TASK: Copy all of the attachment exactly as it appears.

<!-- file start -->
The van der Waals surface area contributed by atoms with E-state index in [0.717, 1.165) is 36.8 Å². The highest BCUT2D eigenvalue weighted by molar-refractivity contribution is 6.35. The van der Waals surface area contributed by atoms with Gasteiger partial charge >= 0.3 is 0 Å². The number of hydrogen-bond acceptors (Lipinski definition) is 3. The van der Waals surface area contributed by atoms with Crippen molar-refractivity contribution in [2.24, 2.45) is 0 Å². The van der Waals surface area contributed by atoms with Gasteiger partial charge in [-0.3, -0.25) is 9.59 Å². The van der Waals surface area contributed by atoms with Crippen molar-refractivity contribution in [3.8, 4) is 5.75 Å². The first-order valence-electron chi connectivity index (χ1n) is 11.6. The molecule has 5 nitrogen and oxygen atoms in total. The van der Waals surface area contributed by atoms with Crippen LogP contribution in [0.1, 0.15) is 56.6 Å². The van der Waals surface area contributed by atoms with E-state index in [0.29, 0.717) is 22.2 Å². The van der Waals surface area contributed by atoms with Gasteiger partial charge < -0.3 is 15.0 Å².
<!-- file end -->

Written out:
The van der Waals surface area contributed by atoms with E-state index in [0.717, 1.165) is 36.8 Å². The highest BCUT2D eigenvalue weighted by molar-refractivity contribution is 6.35. The van der Waals surface area contributed by atoms with Gasteiger partial charge >= 0.3 is 0 Å². The number of hydrogen-bond acceptors (Lipinski definition) is 3. The van der Waals surface area contributed by atoms with Crippen molar-refractivity contribution in [2.24, 2.45) is 0 Å². The van der Waals surface area contributed by atoms with Gasteiger partial charge in [-0.3, -0.25) is 9.59 Å². The van der Waals surface area contributed by atoms with Crippen molar-refractivity contribution in [3.8, 4) is 5.75 Å². The first-order valence-electron chi connectivity index (χ1n) is 11.6. The molecule has 5 nitrogen and oxygen atoms in total. The van der Waals surface area contributed by atoms with Crippen LogP contribution in [0.1, 0.15) is 56.6 Å². The van der Waals surface area contributed by atoms with E-state index in [0.29, 0.717) is 22.2 Å². The van der Waals surface area contributed by atoms with Gasteiger partial charge < -0.3 is 15.0 Å².